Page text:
that said, possibly the only thing worse than reading about sore nipples and chaffed thighs (from running, obvs) is reading about someone’s holidays.

If I can pull this off the next few posts are going to have you thinking:

  • Gosh, Richard’s running and holiday stories are Pulitzer Prize material (I can always dream)
  • Gosh, I think I’ll take a train around Europe with my small kids and long suffering wife!
Hope for Hobos

Hope for Hobos

As you can surmise the holiday wasn’t a caravan in south west France or a fortnight on the Costas. No, It was the hobo dream of riding the rails with your hobo buddies, living on your wits, sleeping off the  two buck chuck as the trains carried you across the continent. – Interrailing is the PR name for it!


The Brenner Pass at Midnight (a plausible title for a novel?)

This was a great holiday, and while not exactly restful, it was certainly full of adventure and excitement (i.e. sailing into the headwinds of disaster with gay abandon). I can’t attest to your family dynamics but I can tell you that we’re just your common or garden dysfunctional group of people thrown together by biology, lust, dog ownership and the alignment of the stars (i.e. we’re a family and no one else will have us) and this sort of holiday was less of the day-in day-out routine of mum+dad versus the terrible trio and much more of the famous five go hobo-ing.

The holiday was a clockwise C from Amsterdam across Germany, over the Alps to Italy and back across the Cote D’Azure to Carcassonne (it seemed pretty easy on a map………….)

Brutal beauty

Brutal beauty

I’ll stitch the running into the next few blog posts so you can justifiably say that you waste half your time at your desk reading running blogs and not wondering what sort of idiot thinks railway station tramps are role models.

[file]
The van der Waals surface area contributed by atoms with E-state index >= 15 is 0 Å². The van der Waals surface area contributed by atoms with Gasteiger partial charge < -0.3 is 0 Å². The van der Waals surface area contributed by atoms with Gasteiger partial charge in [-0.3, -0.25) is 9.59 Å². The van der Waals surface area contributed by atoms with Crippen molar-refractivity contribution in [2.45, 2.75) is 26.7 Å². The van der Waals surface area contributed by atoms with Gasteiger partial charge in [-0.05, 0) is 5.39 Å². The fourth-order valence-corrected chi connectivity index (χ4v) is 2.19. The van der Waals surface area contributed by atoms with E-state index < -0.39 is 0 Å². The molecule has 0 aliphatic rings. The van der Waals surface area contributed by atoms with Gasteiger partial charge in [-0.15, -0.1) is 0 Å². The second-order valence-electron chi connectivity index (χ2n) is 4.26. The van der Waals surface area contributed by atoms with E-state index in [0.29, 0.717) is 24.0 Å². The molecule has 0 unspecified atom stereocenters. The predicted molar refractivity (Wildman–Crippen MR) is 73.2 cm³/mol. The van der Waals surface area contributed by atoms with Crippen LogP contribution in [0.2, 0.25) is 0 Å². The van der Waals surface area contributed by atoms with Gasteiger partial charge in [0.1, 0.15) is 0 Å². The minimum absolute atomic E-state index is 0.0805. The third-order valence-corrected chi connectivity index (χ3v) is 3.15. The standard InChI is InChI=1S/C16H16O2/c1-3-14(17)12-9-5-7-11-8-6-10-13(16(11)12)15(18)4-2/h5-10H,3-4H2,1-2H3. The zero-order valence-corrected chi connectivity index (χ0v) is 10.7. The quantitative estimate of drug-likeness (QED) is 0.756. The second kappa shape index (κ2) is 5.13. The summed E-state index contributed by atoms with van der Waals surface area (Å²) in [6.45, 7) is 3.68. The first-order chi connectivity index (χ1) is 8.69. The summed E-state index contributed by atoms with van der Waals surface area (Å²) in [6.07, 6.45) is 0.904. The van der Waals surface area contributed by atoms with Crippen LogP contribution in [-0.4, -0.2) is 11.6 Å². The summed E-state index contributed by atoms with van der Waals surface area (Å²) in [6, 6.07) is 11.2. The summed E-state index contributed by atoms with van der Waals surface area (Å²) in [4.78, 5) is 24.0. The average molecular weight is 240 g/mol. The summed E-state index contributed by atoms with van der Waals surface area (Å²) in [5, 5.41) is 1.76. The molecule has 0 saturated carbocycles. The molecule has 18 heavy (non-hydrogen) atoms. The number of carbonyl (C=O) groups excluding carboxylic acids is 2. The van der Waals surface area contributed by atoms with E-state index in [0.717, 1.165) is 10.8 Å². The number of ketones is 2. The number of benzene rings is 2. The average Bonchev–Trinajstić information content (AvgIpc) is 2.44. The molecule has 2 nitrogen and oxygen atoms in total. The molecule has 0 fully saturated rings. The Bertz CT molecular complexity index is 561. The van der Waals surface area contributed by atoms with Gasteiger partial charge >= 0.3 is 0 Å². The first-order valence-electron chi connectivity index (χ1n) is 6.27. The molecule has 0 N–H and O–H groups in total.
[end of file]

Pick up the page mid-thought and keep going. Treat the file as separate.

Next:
100km Del Passatore – what went right and what went wrong?

It’s been just over 2 months since I (to use an Americanism) “crushed” my PB time in the 100km del Passatore in Italy by a whopping 47 minutes but I have remained silent  – which for me is some achievement.

I have started more than once to catalogue the race in a report that would do my middle aged male endeavour some justice but the tone was never right. I was either too flippant or too serious and neither was right for how I felt about the race.

As my running and wine consumption have picked up again after the usual lull that follows a big event I’ve tried to get my head around the race and what went right and what went wrong. I’ve tried to create some sort of frame of reference based on my previous experiences and they have never felt quite right. Some of my more light hearted attempts at a report have been called “keep out of direct sunlight” or “the reverse ultra marathon”.

In essence the race went well despite the first 45km being a complete disaster. By complete disaster I mean I was walking the downhill sections after 11 miles (17km). I wasn’t walking by choice, I was walking because my legs felt like your legs feel at mile 25 of a regular marathon – like lumps of lead. In contrast the final 50km were almost all run (with walking breaks to manage over heating and to take on food but not for lack of energy)

How I could go from zero to hero and beat my PB is as much a mystery to me as it is to anyone else. I went from having a stream of people passing me by until the ascent became almost vertical and from there I continued to pass almost everyone else.

My splits up until the half way point were within 10 mins of my splits last year but this didn’t account for my much higher levels of fitness and adaptation to the task.

During my recent summer holidays (where I ended up running with both cracked ribs and a damaged toe – another story!) I finally settled on a way of describing why my first half effort was so poor and why I ended up with a pretty decent PB.

this next bit is for runners so if you’re going to get lost just click here.

I think I suffered a pretty massive failure of my central governor. Or maybe, depending on whether you think running very long distances in the heat is a good idea or not, a resounding success of my central governor. In essence the perceived effort in the heat slowed me down so I didn’t scramble my circuits.

The only physical difference between km 17 and km 45 of the race was the change in air temperature. At 16km you crest the first peak of the race at 518m at around 16:30hrs and the race organisers are hosing everyone down and there are ambulances at 25km to catch victims of heat stroke. As the second peak approaches  at 913m the clock is ticking towards 21:00hrs and the moon is on the rise.